Everyone I talk with agrees that we have to connect the dots and that doing so will require working with organizations that will take them outside of their comfort zones—or more. That only makes sense because they all have been trying to figure out what it takes to work intersectionally on the wicked problems we face—especially those that burst onto the scene with new urgency in 2020.
The problem is that I’m finding it hard hard to actually get people to work in ways that focus them (and me) on building those big coalitions that can change both general cultural norms and the policies made in both the public and private sectors.
A Response in Three Steps
In the end, I can’t identify the group that would directly help any of the versions of this dilemma. But, I have found three sets of sign posts that can help each of us deal with our own versions of it, perhaps without resorting to the kind of organizational therapist my friend’s student thinks they need. Each of their work deserves more attention than I can give them here. All I want to do is whet your appetite and help you see how they addressed my three dilemmas.
The first came completely by happenstance. On Sunday, Gretchen and I watched Kelly Corrigan’s interview with Fr. Greg Boyle on her Tell Me More show on PBS. While they were talking, I began to see the outlines of ways out of my impending depression and our dilemmas starting with some basic assumptions we take to our work and don’t explicitly think about often enough. Each led me to ask new questions, questions that I’m just beginning to answer.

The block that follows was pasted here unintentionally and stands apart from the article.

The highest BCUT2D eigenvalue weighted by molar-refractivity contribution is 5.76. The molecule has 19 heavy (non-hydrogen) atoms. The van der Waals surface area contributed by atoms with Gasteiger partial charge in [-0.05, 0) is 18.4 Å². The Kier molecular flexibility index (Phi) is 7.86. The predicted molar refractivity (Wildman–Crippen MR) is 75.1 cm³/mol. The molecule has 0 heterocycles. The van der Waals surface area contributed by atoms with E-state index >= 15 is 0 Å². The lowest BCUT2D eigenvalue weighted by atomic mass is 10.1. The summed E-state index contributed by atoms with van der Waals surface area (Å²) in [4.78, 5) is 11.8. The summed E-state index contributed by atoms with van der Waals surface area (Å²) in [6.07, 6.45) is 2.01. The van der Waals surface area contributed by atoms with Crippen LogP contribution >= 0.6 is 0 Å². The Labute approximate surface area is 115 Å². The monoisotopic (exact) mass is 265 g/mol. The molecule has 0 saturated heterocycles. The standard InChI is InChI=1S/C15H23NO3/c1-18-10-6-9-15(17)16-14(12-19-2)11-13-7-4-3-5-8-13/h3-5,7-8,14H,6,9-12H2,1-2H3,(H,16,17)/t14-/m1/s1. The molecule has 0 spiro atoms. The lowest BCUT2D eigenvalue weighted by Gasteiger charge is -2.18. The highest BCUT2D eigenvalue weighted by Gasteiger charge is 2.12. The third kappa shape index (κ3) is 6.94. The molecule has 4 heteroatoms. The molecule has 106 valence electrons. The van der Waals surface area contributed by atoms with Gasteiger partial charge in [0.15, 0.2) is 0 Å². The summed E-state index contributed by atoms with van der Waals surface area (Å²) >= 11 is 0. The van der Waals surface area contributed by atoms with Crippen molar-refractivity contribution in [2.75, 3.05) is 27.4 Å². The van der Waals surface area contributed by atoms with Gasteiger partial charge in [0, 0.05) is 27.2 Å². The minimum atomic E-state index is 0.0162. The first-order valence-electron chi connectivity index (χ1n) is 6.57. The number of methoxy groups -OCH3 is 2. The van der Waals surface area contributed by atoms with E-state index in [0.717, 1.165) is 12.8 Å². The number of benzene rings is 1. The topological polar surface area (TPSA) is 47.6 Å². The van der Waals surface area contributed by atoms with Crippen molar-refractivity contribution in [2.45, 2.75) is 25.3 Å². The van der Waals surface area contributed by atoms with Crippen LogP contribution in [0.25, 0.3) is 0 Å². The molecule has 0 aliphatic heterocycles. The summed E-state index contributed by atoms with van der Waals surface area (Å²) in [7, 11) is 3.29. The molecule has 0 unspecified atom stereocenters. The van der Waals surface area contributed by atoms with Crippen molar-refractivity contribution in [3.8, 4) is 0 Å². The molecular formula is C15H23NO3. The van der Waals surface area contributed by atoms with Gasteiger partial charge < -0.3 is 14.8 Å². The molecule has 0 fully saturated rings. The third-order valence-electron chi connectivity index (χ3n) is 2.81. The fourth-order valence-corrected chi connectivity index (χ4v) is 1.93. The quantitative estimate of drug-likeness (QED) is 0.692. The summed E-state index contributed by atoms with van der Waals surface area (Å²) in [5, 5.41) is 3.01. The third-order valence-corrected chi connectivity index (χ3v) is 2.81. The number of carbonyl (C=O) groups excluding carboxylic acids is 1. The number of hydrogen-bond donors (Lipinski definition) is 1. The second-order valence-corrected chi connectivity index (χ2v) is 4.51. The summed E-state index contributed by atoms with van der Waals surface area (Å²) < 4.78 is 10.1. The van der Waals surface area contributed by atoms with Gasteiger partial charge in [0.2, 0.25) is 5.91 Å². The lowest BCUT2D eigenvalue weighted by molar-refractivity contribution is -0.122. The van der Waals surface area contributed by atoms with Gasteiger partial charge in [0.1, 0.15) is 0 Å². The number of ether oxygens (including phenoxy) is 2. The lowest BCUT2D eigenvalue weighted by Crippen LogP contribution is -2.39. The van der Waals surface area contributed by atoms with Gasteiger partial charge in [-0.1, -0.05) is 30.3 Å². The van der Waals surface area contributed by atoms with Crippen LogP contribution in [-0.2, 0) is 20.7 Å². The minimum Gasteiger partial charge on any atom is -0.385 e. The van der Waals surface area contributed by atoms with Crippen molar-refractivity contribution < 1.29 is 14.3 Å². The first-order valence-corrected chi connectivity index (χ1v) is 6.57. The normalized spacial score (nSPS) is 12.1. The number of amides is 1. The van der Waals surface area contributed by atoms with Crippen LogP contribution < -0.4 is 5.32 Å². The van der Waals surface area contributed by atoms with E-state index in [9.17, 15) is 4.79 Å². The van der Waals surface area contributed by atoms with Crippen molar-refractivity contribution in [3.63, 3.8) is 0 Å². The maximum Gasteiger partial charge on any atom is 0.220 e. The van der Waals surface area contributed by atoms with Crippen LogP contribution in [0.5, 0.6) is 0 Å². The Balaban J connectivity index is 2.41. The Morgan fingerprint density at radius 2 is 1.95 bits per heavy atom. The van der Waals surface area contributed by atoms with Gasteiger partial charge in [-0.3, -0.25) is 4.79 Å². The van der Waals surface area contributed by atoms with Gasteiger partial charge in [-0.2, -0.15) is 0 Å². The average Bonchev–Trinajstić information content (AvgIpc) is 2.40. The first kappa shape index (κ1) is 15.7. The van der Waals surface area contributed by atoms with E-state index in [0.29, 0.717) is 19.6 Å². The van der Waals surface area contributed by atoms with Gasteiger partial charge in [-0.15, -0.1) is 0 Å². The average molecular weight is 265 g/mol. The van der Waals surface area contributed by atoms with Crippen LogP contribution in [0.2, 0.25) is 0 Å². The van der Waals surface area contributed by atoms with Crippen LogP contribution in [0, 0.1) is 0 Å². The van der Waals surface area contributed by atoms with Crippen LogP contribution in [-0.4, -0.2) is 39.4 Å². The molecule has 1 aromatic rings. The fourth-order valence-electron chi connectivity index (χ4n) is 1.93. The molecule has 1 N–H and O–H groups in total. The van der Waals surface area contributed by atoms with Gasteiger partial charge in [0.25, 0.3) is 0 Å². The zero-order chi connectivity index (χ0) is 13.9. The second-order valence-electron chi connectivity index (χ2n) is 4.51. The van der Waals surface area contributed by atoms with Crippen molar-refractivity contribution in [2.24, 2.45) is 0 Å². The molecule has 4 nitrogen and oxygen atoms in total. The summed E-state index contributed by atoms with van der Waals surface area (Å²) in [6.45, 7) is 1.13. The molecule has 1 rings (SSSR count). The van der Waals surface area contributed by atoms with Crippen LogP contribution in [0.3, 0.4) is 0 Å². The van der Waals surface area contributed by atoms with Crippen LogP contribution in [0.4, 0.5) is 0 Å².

You can begin to see why his emphasis on the overall approach we take to tough problems is so important if you take a half hour and watch the show before you read the rest of this post.
Boyle is a Jesuit priest who has spent more than thirty years working with gang members and addicts in Los Angeles and now in 350 Homeboy Industries centers in the US and around the world. He works with men and women the rest of us have mostly given up on. His work through Homeboy literally ministers to all of their needs from recovery, to reintegration after incarceration, to careers, to everyday life. In the course of that half hour, I came up with three take aways that help each of the dilemmas, take aways that will probably require some thought on your part.
- Boyle starts with the premise that everyone is “unabashedly good.” We get in trouble not because we are evil, but because of what happens to us. So, he and his team will work with anyone who walks through his door and treat them with the kind of love that learns from Christian scripture, the work of Gandhi, and more. And, he approaches them with what the Buddhist community calls “beginner’s mind.” He is curious and listens before he tells people what they might consider doing.
- He creates environments in which the people he calls “homies” can succeed and do so by working with people unlike themselves. Thus, each of the Homeboy bakery workers are paired with someone from a rival gang. At first, they may work together grudgingly, sometimes without talking at all. Gradually, they find ways of working through their difficulties and find common ground—or common croissant.
- He doesn’t succeed every time. He told Corrigan that he had buried over 250 people who had worked with Homeboy Industries. But he focuses on the progress, on the incremental changes that he has helped produce that give him hope and keep him going.